Conservation Tip: Don’t Use Salt. There are NO eco-friendly commercial de-icers, no matter what the label says. Avoid those with magnesium chloride (from cyanide) and glycol (antifreeze), which can poison pets and wildlife. Create your own DIY de-icer: Mix 2 parts rubbing alcohol with one part water and spray on sidewalks before a storm.
Horticulture Tip: To shape the stems of Calla lilies for a beautiful winter arrangement, gently bend the stem of each Calla with the constant heat of your hands for a minute or two. This is an age-old Japanese technique!
Conservation Tip: Do not use pesticides! Instead of dowsing your plants with dangerous poisons, let backyard biodiversity naturally nip potential pest problems in the bud. To attract and keep beneficial insects on patrol in your yard, have a constant supply of blooms all season long. Daisy shaped native wildflowers such as oxeye daisies, coneflowers, and asters are champions at attracting beneficial insects to your garden.
Horticulture Tip: The perennial Helleborus is a delightful addition to winter gardens with beautiful white, pink, and chartreuse flowers often blooming through the snow starting in late February and lasting right through late spring. Helleborus should be planted in a shady spot with occasional sunlight.
Conservation Tip: “It is horrifying that we have to fight our own government to save the environment.” Ansel Adams Push back by making your concerns known. Join environmental organizations: NRDC (Natural Resources Defense Council), League of Conservation Voters, Sierra Club, Friends of the Earth, Environmental Defense Fund, Ocean Conservancy, Defenders of Wildlife, National Wildlife Federation, The Nature Conservancy, and many more. They all need your help.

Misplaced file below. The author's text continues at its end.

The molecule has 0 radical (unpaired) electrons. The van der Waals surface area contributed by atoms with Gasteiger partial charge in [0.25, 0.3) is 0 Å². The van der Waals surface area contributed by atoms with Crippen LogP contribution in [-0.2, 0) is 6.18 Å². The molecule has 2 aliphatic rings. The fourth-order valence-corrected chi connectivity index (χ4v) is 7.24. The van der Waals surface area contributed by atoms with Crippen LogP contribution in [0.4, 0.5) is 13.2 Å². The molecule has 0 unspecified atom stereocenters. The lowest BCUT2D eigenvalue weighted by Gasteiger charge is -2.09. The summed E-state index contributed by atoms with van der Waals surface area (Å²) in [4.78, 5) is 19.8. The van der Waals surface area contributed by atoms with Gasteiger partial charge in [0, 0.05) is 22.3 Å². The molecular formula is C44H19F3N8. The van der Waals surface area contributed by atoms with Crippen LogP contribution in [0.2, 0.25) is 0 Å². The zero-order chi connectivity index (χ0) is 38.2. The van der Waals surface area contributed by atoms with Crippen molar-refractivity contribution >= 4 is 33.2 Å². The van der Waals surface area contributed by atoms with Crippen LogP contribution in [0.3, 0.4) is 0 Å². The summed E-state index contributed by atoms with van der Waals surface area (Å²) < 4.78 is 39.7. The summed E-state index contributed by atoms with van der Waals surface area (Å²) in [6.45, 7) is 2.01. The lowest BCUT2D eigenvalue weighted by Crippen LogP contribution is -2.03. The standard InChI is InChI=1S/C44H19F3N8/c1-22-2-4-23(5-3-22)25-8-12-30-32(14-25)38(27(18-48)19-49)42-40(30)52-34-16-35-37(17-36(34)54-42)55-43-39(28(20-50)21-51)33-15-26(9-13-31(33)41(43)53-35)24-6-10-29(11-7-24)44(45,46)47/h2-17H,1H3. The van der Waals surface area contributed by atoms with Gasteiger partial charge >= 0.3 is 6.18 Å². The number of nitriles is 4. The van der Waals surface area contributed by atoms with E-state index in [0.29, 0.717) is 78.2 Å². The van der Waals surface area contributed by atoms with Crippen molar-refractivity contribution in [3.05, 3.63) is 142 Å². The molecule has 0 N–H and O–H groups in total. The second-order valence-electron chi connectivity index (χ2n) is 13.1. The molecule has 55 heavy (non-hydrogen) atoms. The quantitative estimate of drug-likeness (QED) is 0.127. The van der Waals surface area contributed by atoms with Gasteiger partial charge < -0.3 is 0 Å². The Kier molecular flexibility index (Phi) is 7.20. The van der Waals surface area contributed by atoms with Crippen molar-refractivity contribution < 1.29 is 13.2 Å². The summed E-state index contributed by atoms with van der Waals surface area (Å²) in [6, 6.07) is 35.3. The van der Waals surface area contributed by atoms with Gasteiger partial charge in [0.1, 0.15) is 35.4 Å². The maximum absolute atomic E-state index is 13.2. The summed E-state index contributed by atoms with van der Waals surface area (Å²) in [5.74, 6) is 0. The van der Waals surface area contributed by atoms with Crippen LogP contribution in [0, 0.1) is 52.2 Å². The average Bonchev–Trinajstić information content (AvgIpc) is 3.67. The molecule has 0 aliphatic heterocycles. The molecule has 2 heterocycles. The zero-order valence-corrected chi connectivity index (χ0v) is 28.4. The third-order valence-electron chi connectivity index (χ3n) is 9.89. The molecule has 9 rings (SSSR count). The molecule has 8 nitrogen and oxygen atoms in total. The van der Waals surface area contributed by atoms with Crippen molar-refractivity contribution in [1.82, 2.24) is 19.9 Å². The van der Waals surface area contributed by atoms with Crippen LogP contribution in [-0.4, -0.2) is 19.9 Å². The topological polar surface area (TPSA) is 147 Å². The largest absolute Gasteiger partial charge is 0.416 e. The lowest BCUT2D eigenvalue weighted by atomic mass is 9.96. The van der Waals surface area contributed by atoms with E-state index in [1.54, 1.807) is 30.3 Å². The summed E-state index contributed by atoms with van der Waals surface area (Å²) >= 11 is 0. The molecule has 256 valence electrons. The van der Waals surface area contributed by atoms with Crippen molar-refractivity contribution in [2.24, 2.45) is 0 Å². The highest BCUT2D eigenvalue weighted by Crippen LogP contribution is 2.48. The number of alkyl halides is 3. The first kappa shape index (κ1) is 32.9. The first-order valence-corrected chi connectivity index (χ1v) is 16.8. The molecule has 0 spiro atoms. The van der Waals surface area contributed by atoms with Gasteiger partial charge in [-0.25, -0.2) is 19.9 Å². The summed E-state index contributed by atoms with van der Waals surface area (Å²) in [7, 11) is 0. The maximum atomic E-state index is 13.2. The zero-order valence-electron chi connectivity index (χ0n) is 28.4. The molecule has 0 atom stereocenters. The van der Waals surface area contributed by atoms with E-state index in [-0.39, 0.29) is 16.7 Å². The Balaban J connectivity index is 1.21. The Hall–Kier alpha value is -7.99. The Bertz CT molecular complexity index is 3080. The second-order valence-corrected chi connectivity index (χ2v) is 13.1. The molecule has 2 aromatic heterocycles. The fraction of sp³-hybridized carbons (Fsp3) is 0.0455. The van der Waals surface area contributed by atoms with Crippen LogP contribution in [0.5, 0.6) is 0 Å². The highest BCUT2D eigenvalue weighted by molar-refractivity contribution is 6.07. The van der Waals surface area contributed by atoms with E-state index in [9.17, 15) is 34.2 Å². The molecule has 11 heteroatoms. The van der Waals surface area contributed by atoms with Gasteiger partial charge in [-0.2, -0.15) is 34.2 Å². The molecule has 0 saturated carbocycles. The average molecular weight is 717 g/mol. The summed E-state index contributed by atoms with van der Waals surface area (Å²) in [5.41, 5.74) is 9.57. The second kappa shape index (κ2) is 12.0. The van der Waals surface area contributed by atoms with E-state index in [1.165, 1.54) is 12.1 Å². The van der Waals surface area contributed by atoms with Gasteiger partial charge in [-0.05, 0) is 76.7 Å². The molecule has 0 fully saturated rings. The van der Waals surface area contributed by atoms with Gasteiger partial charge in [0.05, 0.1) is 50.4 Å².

Horticulture Tip: Dry leaves of houseplants should never be broken off. Instead cut stems with sharp scissors, or a knife near, but not too close, to the main stem. Cuts made under gently running water will reduce injury to the plant
Conservation Tip: Plant deciduous trees on the south side of your home for shade in summer and sunlight in winter and native trees to support biodiversity. For instance, a single oak tree supports 536 lepidoptera species (butterflies and moths); a birch - 413; a maple - 285; a beech - 126. These species in turn provide food for birds and become pollinators for other plants. Alternatively, a non-native species, even one that has been cultivated in this country for centuries, may only support one or two insect or avian species.
Horticulture Tip: To encourage pink Hydrangea blossoms, sprinkle lime around the base of the plant
Conservation Tip: Consider installing solar panels or solar hot water in your home. Save money, save energy, contribute to a greener, cleaner community.
Horticulture Tip: When planting tomatoes in your garden, bury some of the lower side-shoot stems to encourage stronger root systems.
Conservation Tip: “If it can’t be reduced, reused, repaired, rebuilt, refurbished, refinished, resold, recycled or composted, then it should be restricted, redesigned or removed from production.” ~ Pete Seeger “If you think you’re too small to make a difference, try sleeping with a mosquito.” ~ Dalai Lama
Horticulture Tip: Help your rose bushes thrive with a feeding of one ounce of Epsom Salts mixed into your watering can for each bush, once a month from June through August.